A Companion to Diaspora and Transnationalism by Ato Quayson, Girish Daswani

By Ato Quayson, Girish Daswani

It's also part of morality to not be at domestic in a single ’ s own residence. [Theodor Adorno (2006)]

A significant other to Diaspora and Transnationalism deals a ground-breaking mixed dialogue of the strategies of diaspora and transnationalism. Newly commissioned essays through prime students supply interdisciplinary views that hyperlink jointly the thoughts in new and significant ways.

- A wide-ranging assortment which studies the main major advancements and gives priceless insights into present key debates in transnational and diaspora studies
- includes newly commissioned essays by means of prime students, with a view to either impact the sector, and stimulate additional perception and dialogue within the future
- presents interdisciplinary views on diaspora and transnationalism which hyperlink the 2 thoughts in new and demanding ways
- Combines theoretical dialogue with particular examples and case stories

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Additional resources for A Companion to Diaspora and Transnationalism

Example text

Finally, I identify some major themes that have emerged and look at anthropology’s contributions to the dialogue around transnationalism and diaspora. This chapter is by no means an exhaustive review of the literature on transnationalism and diaspora within anthropology. Instead it explores the trajectory of the transnational and diasporic in anthropology, while paying attention to methods, differences between heuristic concepts, and to the main areas of research anthropology has contributed to.

While migrant groups are often invited to help build a country’s economy, many are also described as a danger and a threat, especially in times of socioeconomic instability. If the nation is defined as a symbolic community that shares state borders, nationalism becomes “the political utilization of the symbol nation through discourse and political activity, as well as the sentiment that draws people into responding to this symbol’s use” (Verdery 1996: 227). Popular sentiments linked to a sense of nationalism created along the lines of “common blood,” “dominant race,” or “people of the soil” are often used to create fear and hostility against outsiders who are seen to be “swarming” into the country and changing its moral fabric.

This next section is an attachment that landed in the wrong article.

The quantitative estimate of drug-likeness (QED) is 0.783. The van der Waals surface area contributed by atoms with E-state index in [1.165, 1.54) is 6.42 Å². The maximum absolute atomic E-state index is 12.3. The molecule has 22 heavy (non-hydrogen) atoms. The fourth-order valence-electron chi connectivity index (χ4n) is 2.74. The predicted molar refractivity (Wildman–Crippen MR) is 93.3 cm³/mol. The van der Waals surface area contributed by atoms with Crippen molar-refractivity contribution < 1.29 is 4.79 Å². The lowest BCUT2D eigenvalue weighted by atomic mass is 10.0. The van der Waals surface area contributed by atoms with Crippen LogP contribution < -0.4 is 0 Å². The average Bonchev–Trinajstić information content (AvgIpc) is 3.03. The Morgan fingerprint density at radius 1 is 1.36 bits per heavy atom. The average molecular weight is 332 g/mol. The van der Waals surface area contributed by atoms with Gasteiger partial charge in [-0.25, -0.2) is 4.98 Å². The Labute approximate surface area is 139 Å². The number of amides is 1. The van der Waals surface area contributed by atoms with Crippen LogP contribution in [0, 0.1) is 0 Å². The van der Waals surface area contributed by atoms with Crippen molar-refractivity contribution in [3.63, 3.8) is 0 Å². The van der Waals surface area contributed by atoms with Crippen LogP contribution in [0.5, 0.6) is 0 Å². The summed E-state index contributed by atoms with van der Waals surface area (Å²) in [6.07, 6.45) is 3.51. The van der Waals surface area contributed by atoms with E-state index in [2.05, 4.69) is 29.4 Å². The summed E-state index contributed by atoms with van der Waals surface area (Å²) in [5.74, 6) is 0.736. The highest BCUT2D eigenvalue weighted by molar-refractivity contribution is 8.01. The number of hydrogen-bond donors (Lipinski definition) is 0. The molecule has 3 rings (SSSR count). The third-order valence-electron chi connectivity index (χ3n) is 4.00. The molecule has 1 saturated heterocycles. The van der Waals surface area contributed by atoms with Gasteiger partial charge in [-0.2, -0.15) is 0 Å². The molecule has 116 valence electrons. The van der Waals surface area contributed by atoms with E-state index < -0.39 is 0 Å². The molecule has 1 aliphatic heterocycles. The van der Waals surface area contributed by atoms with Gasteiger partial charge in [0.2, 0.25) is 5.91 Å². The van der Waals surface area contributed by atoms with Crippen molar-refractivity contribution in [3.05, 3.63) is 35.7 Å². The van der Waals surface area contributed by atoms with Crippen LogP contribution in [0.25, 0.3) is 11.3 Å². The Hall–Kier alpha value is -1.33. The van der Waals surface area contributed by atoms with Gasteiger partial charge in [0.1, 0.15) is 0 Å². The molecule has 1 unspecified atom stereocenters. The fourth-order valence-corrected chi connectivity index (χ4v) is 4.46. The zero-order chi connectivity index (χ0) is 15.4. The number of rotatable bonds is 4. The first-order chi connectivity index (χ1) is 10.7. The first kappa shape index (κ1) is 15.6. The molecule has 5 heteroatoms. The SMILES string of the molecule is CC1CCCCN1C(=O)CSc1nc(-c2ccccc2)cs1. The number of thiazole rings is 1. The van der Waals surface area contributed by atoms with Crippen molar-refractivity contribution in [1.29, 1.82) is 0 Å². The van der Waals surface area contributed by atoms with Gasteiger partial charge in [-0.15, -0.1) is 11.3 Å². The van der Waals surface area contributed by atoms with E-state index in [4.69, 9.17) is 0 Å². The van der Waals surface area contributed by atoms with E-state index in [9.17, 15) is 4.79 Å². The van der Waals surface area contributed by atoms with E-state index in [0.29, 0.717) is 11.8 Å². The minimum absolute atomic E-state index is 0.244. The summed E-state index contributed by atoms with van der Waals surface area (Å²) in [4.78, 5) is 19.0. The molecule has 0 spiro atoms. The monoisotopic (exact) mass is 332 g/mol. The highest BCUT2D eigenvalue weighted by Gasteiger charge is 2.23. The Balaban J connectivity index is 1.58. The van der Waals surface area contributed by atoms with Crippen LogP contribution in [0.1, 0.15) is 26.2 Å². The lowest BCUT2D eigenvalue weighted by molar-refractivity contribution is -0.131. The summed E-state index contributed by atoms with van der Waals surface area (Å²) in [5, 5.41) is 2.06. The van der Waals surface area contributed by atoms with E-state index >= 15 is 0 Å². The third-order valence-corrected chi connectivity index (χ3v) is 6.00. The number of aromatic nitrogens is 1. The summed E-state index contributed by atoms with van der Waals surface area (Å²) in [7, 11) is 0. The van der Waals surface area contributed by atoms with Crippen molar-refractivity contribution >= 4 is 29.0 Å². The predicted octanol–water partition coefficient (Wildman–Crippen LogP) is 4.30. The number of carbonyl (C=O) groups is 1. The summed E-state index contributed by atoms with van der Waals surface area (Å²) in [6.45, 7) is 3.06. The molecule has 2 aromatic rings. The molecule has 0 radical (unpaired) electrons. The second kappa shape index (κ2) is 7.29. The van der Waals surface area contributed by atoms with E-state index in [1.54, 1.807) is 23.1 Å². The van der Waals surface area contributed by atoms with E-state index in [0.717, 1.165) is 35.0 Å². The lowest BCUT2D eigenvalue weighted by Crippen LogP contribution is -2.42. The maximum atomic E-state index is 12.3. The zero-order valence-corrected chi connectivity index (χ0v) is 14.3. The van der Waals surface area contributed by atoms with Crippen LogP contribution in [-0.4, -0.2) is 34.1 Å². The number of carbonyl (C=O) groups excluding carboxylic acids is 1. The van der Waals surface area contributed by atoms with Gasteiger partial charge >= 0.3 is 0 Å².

For example Malinowski’s (1922) interest in the kula exchange demonstrated how the complexity of these circular movements of ceremonial exchange were central to the cultural lives of the Trobriand islanders. E. E. Evans-Pritchard (1940), in The Nuer, describes a segmentary organization in which personal identity is relative to the social context in which one finds oneself. One’s identity and where one considers “home” are always situated in cultural understandings of place, as well as located within a structure of power relationships, but they are also context-dependent, experienced according to different forms of interpellation, and interpreted according to interpersonal considerations such as the social distance and closeness between speakers.

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